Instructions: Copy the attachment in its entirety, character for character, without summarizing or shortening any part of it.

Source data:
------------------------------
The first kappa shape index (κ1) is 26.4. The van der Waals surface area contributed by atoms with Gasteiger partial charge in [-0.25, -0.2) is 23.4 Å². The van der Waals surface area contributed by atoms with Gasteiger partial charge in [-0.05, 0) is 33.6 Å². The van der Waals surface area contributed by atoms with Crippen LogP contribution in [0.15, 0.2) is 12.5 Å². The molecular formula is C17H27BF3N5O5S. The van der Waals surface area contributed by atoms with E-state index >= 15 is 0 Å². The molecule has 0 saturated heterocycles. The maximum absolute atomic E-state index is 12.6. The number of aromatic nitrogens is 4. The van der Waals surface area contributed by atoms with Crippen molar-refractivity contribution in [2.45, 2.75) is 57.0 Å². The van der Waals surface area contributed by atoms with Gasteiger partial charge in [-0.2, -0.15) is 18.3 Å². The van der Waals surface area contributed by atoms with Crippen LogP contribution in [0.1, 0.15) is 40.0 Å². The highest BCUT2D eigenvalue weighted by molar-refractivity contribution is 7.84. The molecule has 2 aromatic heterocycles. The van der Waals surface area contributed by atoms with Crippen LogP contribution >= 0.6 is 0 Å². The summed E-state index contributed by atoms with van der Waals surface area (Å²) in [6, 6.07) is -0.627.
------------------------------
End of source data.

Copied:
The first kappa shape index (κ1) is 26.4. The van der Waals surface area contributed by atoms with Gasteiger partial charge in [-0.25, -0.2) is 23.4 Å². The van der Waals surface area contributed by atoms with Gasteiger partial charge in [-0.05, 0) is 33.6 Å². The van der Waals surface area contributed by atoms with Crippen LogP contribution in [0.15, 0.2) is 12.5 Å². The molecular formula is C17H27BF3N5O5S. The van der Waals surface area contributed by atoms with E-state index >= 15 is 0 Å². The molecule has 0 saturated heterocycles. The maximum absolute atomic E-state index is 12.6. The number of aromatic nitrogens is 4. The van der Waals surface area contributed by atoms with Crippen molar-refractivity contribution in [2.45, 2.75) is 57.0 Å². The van der Waals surface area contributed by atoms with Gasteiger partial charge in [-0.2, -0.15) is 18.3 Å². The van der Waals surface area contributed by atoms with Crippen LogP contribution in [0.1, 0.15) is 40.0 Å². The highest BCUT2D eigenvalue weighted by molar-refractivity contribution is 7.84. The molecule has 2 aromatic heterocycles. The van der Waals surface area contributed by atoms with Crippen LogP contribution >= 0.6 is 0 Å². The summed E-state index contributed by atoms with van der Waals surface area (Å²) in [6, 6.07) is -0.627.